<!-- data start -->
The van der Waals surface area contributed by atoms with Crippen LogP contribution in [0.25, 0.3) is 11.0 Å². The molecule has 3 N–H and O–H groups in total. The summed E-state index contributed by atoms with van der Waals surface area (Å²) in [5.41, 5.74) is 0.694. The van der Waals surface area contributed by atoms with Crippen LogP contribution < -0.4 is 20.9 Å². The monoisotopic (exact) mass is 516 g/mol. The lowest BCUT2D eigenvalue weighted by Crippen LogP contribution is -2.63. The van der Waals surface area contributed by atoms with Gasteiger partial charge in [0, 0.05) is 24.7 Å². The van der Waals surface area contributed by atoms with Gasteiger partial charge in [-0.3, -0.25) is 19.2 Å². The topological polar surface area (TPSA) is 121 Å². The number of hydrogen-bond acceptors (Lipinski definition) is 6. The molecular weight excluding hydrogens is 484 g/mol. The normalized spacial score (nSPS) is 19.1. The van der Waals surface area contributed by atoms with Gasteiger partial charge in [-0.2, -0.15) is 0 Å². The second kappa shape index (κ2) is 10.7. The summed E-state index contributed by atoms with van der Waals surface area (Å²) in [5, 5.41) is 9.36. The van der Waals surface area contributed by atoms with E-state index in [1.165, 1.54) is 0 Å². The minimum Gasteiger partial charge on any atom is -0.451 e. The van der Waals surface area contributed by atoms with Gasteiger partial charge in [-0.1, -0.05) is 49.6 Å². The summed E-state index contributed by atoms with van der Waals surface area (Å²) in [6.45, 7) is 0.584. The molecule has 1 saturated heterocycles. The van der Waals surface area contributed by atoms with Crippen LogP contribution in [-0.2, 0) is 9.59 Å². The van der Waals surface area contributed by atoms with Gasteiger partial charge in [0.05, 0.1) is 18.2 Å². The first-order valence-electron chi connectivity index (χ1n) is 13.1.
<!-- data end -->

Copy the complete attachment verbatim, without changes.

The van der Waals surface area contributed by atoms with Crippen LogP contribution in [0.25, 0.3) is 11.0 Å². The molecule has 3 N–H and O–H groups in total. The summed E-state index contributed by atoms with van der Waals surface area (Å²) in [5.41, 5.74) is 0.694. The van der Waals surface area contributed by atoms with Crippen LogP contribution < -0.4 is 20.9 Å². The monoisotopic (exact) mass is 516 g/mol. The lowest BCUT2D eigenvalue weighted by Crippen LogP contribution is -2.63. The van der Waals surface area contributed by atoms with Gasteiger partial charge in [0, 0.05) is 24.7 Å². The van der Waals surface area contributed by atoms with Gasteiger partial charge in [-0.3, -0.25) is 19.2 Å². The topological polar surface area (TPSA) is 121 Å². The number of hydrogen-bond acceptors (Lipinski definition) is 6. The molecular weight excluding hydrogens is 484 g/mol. The normalized spacial score (nSPS) is 19.1. The van der Waals surface area contributed by atoms with Gasteiger partial charge in [-0.2, -0.15) is 0 Å². The second kappa shape index (κ2) is 10.7. The summed E-state index contributed by atoms with van der Waals surface area (Å²) in [5, 5.41) is 9.36. The van der Waals surface area contributed by atoms with E-state index in [1.165, 1.54) is 0 Å². The minimum Gasteiger partial charge on any atom is -0.451 e. The van der Waals surface area contributed by atoms with Gasteiger partial charge in [-0.1, -0.05) is 49.6 Å². The summed E-state index contributed by atoms with van der Waals surface area (Å²) in [6.45, 7) is 0.584. The molecule has 1 saturated heterocycles. The van der Waals surface area contributed by atoms with Crippen LogP contribution in [-0.2, 0) is 9.59 Å². The van der Waals surface area contributed by atoms with Gasteiger partial charge in [0.05, 0.1) is 18.2 Å². The first-order valence-electron chi connectivity index (χ1n) is 13.1.